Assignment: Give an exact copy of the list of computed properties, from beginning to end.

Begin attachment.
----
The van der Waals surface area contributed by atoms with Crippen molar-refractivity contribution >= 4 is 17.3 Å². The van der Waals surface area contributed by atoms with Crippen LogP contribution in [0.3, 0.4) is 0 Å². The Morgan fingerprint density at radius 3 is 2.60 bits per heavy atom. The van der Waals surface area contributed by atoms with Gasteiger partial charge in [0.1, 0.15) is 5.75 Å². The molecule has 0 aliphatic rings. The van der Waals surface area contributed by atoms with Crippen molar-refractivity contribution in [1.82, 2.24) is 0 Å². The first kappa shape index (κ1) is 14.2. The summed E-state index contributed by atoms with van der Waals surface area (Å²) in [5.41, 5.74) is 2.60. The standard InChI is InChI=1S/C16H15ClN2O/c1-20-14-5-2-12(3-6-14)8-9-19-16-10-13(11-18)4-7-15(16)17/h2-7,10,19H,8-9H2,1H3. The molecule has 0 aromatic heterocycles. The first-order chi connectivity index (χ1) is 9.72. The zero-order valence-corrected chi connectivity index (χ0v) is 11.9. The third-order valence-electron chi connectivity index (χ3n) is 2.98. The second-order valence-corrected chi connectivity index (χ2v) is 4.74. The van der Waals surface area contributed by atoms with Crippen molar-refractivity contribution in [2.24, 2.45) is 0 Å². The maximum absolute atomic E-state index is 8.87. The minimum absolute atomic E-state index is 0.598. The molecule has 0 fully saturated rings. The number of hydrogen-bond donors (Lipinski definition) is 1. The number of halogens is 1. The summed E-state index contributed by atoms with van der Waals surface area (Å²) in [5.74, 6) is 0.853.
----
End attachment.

The van der Waals surface area contributed by atoms with Crippen molar-refractivity contribution >= 4 is 17.3 Å². The van der Waals surface area contributed by atoms with Crippen LogP contribution in [0.3, 0.4) is 0 Å². The Morgan fingerprint density at radius 3 is 2.60 bits per heavy atom. The van der Waals surface area contributed by atoms with Gasteiger partial charge in [0.1, 0.15) is 5.75 Å². The molecule has 0 aliphatic rings. The van der Waals surface area contributed by atoms with Crippen molar-refractivity contribution in [1.82, 2.24) is 0 Å². The first kappa shape index (κ1) is 14.2. The summed E-state index contributed by atoms with van der Waals surface area (Å²) in [5.41, 5.74) is 2.60. The standard InChI is InChI=1S/C16H15ClN2O/c1-20-14-5-2-12(3-6-14)8-9-19-16-10-13(11-18)4-7-15(16)17/h2-7,10,19H,8-9H2,1H3. The molecule has 0 aromatic heterocycles. The first-order chi connectivity index (χ1) is 9.72. The zero-order valence-corrected chi connectivity index (χ0v) is 11.9. The third-order valence-electron chi connectivity index (χ3n) is 2.98. The second-order valence-corrected chi connectivity index (χ2v) is 4.74. The van der Waals surface area contributed by atoms with Crippen molar-refractivity contribution in [2.24, 2.45) is 0 Å². The maximum absolute atomic E-state index is 8.87. The minimum absolute atomic E-state index is 0.598. The molecule has 0 fully saturated rings. The number of hydrogen-bond donors (Lipinski definition) is 1. The number of halogens is 1. The summed E-state index contributed by atoms with van der Waals surface area (Å²) in [5.74, 6) is 0.853.